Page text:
The first half of Stephen Lowe's latest play is reminiscent of a Carry On film. It contains much smutty humour with many double entendres delivered by a cast of eight. Each character has deliberately been chosen to represent a stereotype and the actors merely have to fill the roles.
The orgy is initiated by a respectable older couple, Edward and Jeni (played by Michael Elwyn and Julia Swift), who are seeking that desperate spark for their sex lives.
They invite orgy experts, Tony (Paul Slack) and Shirley (Hetty Baynes), who have broad Northern accents and delight in their special subject; former missionaries, a sweet pair apparently called Jack and Jill (Bertie Carvel and Laura Rogers respectively) and a mysterious final pair.
While, ostensibly, this couple are desperate sex maniacs, Gerald Kyd's Tony and Rachel Sanders' Emma have other fish to fry. They are filming a documentary for the Internet with the others as innocent victims.
All of this can get rather silly and many of the jokes are of Carry On vintage. The play takes a more serious turn after the interval, as the revelations of the title fly around and force each of the individuals to face up to themselves and to appreciate their partners.
Each of the attendees, it transpires, is a decent person underneath it all and loves old people and children. The shock of revelation sends them back to normality, far more accepting of their lot than before. On a more metaphysical level, by the end, the missionary couple have attained a kind of new Edenic Nirvana of stunning Pre-Raphaelite beauty.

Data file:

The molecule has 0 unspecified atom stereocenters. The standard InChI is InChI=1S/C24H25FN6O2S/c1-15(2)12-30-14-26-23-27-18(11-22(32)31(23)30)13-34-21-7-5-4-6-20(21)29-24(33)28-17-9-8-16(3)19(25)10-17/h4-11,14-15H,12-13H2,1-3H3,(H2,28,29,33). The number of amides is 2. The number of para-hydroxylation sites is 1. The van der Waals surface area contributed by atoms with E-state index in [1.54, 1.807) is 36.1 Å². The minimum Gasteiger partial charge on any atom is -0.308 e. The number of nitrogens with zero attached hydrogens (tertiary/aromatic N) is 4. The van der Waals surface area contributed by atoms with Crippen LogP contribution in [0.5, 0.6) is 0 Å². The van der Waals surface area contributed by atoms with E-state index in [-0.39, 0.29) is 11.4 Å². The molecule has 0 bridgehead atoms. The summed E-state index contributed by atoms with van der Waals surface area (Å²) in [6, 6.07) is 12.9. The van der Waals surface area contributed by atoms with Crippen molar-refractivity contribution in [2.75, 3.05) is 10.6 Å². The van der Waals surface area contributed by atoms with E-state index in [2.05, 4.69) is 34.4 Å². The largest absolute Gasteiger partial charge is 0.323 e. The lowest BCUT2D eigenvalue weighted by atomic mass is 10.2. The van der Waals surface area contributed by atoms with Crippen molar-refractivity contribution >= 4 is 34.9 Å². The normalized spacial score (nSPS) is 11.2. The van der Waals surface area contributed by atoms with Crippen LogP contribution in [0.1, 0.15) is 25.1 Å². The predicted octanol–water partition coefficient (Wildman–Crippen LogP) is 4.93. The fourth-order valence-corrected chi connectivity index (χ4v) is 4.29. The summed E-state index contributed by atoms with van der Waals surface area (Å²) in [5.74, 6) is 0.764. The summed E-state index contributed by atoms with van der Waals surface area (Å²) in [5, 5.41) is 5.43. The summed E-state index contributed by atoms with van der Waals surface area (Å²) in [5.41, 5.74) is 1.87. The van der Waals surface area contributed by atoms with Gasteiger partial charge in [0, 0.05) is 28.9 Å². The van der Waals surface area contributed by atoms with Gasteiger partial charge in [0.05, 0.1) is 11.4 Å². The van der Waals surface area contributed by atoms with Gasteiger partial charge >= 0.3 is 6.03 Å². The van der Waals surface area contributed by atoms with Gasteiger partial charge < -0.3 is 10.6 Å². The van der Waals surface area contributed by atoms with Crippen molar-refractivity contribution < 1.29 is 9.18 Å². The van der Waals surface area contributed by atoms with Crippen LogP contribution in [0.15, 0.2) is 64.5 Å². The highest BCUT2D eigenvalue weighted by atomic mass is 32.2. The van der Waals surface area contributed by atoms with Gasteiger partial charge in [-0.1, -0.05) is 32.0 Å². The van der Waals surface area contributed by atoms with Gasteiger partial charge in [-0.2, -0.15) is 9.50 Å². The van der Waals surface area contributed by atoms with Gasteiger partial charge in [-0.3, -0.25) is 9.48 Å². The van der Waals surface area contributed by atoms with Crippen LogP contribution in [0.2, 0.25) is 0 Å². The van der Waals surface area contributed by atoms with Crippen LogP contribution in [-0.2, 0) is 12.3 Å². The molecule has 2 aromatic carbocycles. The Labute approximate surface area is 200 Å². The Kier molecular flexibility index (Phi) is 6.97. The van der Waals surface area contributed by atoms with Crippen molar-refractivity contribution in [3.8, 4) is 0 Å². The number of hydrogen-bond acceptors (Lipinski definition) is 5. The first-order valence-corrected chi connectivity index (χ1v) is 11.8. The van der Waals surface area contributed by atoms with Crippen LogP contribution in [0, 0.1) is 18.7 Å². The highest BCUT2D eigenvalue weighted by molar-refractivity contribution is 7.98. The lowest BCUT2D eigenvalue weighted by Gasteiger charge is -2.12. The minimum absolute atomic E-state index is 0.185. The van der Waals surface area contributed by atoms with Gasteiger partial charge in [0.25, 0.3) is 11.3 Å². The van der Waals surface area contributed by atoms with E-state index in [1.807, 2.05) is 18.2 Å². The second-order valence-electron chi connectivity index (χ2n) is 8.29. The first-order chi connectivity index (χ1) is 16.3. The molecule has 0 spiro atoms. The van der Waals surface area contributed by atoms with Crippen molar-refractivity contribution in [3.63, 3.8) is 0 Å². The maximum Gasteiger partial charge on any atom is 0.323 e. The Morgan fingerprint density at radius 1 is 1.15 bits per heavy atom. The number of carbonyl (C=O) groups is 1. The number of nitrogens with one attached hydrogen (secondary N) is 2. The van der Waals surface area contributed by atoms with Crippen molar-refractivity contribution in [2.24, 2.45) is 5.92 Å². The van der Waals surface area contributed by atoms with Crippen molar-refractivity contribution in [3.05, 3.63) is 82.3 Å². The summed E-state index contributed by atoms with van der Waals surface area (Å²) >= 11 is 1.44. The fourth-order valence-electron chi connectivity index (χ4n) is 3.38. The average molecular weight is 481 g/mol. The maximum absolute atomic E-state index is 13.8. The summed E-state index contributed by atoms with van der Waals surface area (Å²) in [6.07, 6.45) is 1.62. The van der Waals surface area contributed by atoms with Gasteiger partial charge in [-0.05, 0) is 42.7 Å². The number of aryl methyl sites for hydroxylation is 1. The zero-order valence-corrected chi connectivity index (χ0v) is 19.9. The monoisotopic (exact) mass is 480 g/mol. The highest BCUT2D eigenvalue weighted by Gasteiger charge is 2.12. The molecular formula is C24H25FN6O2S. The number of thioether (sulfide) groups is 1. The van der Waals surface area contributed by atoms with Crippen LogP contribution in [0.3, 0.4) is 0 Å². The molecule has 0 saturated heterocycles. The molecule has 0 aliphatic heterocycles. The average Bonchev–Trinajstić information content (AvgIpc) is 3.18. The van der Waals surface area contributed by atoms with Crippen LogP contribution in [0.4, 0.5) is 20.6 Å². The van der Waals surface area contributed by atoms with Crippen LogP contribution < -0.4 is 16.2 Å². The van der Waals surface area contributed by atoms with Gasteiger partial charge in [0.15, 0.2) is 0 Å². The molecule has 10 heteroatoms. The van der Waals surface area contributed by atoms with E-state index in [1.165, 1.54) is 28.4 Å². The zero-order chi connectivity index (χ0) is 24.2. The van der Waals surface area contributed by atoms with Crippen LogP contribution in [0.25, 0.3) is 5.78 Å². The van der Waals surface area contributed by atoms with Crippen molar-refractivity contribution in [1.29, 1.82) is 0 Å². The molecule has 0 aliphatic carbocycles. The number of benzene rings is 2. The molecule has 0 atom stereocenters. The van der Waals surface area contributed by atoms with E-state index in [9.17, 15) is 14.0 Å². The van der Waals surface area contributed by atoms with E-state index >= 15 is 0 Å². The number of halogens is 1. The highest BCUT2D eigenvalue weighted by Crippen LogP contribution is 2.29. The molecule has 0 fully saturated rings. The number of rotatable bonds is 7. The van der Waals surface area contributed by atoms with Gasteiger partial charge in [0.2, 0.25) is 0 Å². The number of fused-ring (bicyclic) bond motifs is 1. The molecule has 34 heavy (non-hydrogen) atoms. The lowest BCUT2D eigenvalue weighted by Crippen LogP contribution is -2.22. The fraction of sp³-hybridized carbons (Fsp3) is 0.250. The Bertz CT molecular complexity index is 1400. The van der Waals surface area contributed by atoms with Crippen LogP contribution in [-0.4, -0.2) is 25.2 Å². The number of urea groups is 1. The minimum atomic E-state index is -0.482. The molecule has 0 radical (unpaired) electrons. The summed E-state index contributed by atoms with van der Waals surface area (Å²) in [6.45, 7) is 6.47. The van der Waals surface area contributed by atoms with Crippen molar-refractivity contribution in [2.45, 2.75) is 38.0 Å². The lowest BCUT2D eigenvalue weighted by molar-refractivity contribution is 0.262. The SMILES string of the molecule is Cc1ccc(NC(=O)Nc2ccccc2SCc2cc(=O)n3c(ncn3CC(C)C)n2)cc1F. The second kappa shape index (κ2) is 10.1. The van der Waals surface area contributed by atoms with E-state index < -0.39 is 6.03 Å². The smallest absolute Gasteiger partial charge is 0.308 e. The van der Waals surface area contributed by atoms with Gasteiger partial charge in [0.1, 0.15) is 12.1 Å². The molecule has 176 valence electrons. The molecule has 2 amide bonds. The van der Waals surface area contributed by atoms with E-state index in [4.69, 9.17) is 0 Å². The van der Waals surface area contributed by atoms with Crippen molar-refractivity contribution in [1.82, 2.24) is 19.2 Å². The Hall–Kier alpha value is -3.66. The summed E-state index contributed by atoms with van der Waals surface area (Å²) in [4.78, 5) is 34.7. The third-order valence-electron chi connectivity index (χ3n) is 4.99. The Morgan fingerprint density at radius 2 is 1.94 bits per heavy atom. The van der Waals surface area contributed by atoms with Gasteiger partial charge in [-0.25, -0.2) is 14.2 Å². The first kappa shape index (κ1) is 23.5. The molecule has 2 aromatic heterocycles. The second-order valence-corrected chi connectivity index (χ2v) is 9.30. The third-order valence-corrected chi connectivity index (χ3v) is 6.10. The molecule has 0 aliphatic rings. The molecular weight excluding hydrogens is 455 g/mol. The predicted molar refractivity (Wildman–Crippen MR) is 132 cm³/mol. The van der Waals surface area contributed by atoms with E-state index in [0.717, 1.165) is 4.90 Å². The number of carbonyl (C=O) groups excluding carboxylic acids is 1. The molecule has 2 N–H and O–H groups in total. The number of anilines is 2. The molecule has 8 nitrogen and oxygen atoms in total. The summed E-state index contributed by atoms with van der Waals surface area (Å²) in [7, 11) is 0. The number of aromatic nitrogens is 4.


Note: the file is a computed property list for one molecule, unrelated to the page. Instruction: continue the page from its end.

This is largely courtesy of designer Rachel Blues who was in danger of stealing the show. Her main set is a conservatory previously occupied by the Pre-Raphaelites that the modern-day company seek to emulate. It is filled with hothouse plants and cushions and has as a focal point, a stained-glass window of Adam and Eve in all of their pornographic innocence. This is great, but Miss Blues has not finished, as the set opens out to reveal the full span of her invention for the final scene.
The post interval navel-gazing helps to give the play and its initially shallow characters some depth and meaning. However, it doesn't completely sublimate a feeling that Revelations is a voyeuristic comedy trying to be serious, rather than the deep investigation into human relationships that Stephen Lowe and director Anthony Clark would wish us to believe.